A Russian aristocrat, Ranevskaya, returns to her home with her family after some time in Paris, mourning the loss of her son. In her, Julia Hills plays a woman who nervously flits between a deflecting childish playfulness and the melodramatic outbursts of someone struggling to cope, not least with the elephant in the room that is the overdue mortgage. With bare walls and minimal furniture, the Rose seems cavernous enough to accommodate such an imposing dark cloud and as the more the action progresses, the more desperation and paralysis bubbles up.
There is a fine balance between tragic and absurd, and I think this production was good at finding the comedy and could have afforded to delve into the tragic a little more, perhaps with more lucidity from Hills to show a connection to the reality of her own situation. It is a good performance and Ranevskaya is able to analyse other characters’ problems even if she seems completely oblivious to her own. Benjamin O’Mahony as perpetual student Trofimov and Simon Armstrong’s Lopakhin are excellent as the harbingers of what’s to come. O’Mahony delivers his philosophical monologue with Trofimov’s growing confidence and is greatly watchable. Armstrong too is perfectly cast as the peasant-turned-landowner. Some of the younger cast members, however, addressed a little too much of their dialogue to the floor and for those of us at the back of the auditorium, the more nuanced performances of the young ladies were lost at times.
Comic timing is very important in a play like this and the cast excel in pitching the laughs at the right point. Saskia Portway’s Charlotta matches an independent spirit with a dry melancholy as she polishes her gun, and Paul Nicholson as the ageing footman Firs is a continual source of laughter. Paul Brendan’s physical humour, derived from the nervousness of Yepikhodov, is both charming and hilarious in equal measure, making his clumsy and awkward characterisation seem effortless and natural.
Andrew Hilton’s staging makes full and good use of the space both on and off stage. Through sound and shadows, we can believe the merrymaking and billiard playing that takes place in other rooms. He keeps things simple with only the essentials of props, costume and set. Even Yasha’s one cigar is just enough to spread the smell of smoke through the auditorium. The balcony at the back of the stage provides height and depth to the Gaev household and light pours down onto the floor giving the suggestion of grand windows looking out onto the cherry orchard. The staging is cunning to represent both the grandeur of the past which Ranevskaya and her brother desperately hold on to and the poverty of the present as the debts go unpaid. The pace drops a little in the second half but Hilton's direction allows the play to otherwise flow through the two hours and twenty minutes with the audience’s full attention.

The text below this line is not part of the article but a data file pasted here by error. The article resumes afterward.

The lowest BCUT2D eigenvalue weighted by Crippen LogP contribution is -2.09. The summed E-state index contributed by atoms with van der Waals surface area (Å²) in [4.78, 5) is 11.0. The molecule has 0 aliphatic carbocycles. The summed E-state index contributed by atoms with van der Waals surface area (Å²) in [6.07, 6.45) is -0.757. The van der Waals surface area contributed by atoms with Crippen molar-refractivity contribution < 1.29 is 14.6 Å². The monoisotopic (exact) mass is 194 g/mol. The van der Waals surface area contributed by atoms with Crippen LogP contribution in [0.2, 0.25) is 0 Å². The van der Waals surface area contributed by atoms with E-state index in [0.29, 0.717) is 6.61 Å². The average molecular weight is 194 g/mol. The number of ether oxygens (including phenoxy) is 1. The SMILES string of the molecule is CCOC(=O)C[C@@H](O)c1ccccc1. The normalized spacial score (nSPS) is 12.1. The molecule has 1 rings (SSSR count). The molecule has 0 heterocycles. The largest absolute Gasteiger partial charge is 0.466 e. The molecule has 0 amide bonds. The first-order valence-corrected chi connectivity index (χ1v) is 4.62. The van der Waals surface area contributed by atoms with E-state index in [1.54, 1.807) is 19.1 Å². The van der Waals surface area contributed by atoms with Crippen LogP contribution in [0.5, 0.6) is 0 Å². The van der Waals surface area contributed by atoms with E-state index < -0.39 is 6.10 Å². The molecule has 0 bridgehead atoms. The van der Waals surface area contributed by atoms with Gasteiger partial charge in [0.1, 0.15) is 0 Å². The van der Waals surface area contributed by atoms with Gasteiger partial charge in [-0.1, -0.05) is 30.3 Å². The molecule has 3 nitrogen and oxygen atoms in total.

If you’re unfamiliar with Chekov’s work, this is certainly a good example of the play, but it is notoriously difficult to categorise: somewhere between the comedy that Chekov originally wrote and the tragedy that it was as first performed by Konstantin Stanislavsky. The main theme in Hilton’s production is clearly realised: the impotence of the ruling class as society reshuffles around them. Hilton has taken the decision to focus on how each character is individually trapped inside their story without any means to better themselves. As such, it made it harder to relate to the characters and I didn’t feel as much sympathy towards Ranevskaya as I thought I might. In today’s financial climate, there is also little sympathy for the wealthy who are too caught up in themselves to save themselves. Perhaps the downfall of the aristocracy is more humourous than tragic; maybe, to get the most out of this zeitgeist, Hilton could push the characters of the family higher into their stereotypes so that their fall is further and more satisfying.